(3) Development of a quality of life index. Sustainable ecologists have repeatedly pointed out that the conception of “quality of life” promoted by commercial interests and believed by the “consumer society” is an illusion dispelled upon serious thought. It is not and should not be the role of government to dictate what constitutes a “quality life” for humanity other than fulfilling the basic rights of everyone to education, healthcare, social security, peace, security, a decent wage, safe working conditions, etc. However, if every school and educational institution encourages thoughtful reflection on what constitutes a quality life, it is certain that the unsustainable over-consumption and unnecessary consumption of throw away trash now promoted by the commercial interests of the world will rapidly evaporate. Every school and class should be encouraged to discuss what constitutes a quality life and how this can be achieved for the vast majority of persons on our planet. The process will empower people from below and rapidly convert consumption patterns to sustainable, durable, not polluting goods without requiring a burdensome quantity of top-down regulations from the Earth Federation.
(4) Study of the requirements for world peace. Every school curriculum shall integrate the concept of “world peace” into a variety of subjects and encourage students and citizens to develop a “world peace index” that will specify the conditions, attitudes, assumptions, activities, and processes that can result in world peace. Students may wish to study the self-justifying and self-perpetuating nature of the old war-system in the world and contrast this with the assumptions and requirements of a world peace system. As with the quality of life index, reflection on this subject and the construction of one’s own or one’s group’s index will empower people to implement the Constitution and the work of the Federation on the local, regional, national, and mundial levels in ways that foster peace, nonviolence, increase in toleration and mutual understanding, disarmament, communication, and world social solidarity.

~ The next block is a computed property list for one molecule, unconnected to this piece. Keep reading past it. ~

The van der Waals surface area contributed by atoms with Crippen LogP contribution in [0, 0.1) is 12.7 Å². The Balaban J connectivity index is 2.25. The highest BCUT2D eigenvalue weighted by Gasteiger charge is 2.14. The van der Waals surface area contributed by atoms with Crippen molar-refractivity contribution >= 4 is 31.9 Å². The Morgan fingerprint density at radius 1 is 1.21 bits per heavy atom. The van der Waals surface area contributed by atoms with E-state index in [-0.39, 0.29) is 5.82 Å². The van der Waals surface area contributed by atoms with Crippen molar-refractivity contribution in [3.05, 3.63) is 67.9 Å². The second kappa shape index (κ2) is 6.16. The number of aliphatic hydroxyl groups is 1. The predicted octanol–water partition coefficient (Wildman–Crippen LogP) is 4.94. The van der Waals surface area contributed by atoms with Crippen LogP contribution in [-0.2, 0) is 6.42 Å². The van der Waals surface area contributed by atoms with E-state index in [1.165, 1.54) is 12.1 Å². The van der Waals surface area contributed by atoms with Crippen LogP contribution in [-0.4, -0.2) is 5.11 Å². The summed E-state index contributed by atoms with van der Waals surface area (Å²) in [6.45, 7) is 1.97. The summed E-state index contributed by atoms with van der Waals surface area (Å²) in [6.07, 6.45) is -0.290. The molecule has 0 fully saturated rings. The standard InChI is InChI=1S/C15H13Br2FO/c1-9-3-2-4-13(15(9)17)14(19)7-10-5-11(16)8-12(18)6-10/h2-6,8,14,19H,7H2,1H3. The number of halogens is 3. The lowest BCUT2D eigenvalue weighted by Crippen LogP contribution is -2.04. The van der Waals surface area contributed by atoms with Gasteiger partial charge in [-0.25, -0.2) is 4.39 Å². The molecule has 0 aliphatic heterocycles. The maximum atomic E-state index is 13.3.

(5) Development of a unity in diversity index. The Preamble to the Constitution places the principle of “unity in diversity” into the spirit and intent of the Earth Federation. Curriculum shall study the many forms of diversity in the world, such as religious, cultural, gender, personal, linguistic, tribal, national, ideological, and racial diversities. Students shall discuss throughout their educational experience, at progressively higher levels, the forms of diversity and their relation to various kinds of unity, from cultural, to spiritual, to governmental, etc. Again, this will both empower students and allow them to see the mutual relationships and interdependence of many forms of unity in diversity without excessive governmental legislation from the top down.
(6) Development of a good government index. Public education shall encourage students of all ages to reflect on what constitutes good and bad government and to develop a good government index. This index may specify a number of parameters that might constitute good government and ways by which such government may be achieved. Students will better understand the limitations and difficulties of good government. Through education, people shall be empowered to critically examine and participate in local, regional, national, and federal world government in order to make it as good as possible. Such study will lead many to become involved with government throughout their lives and should engage citizens in the process of global transformation toward a decent world order.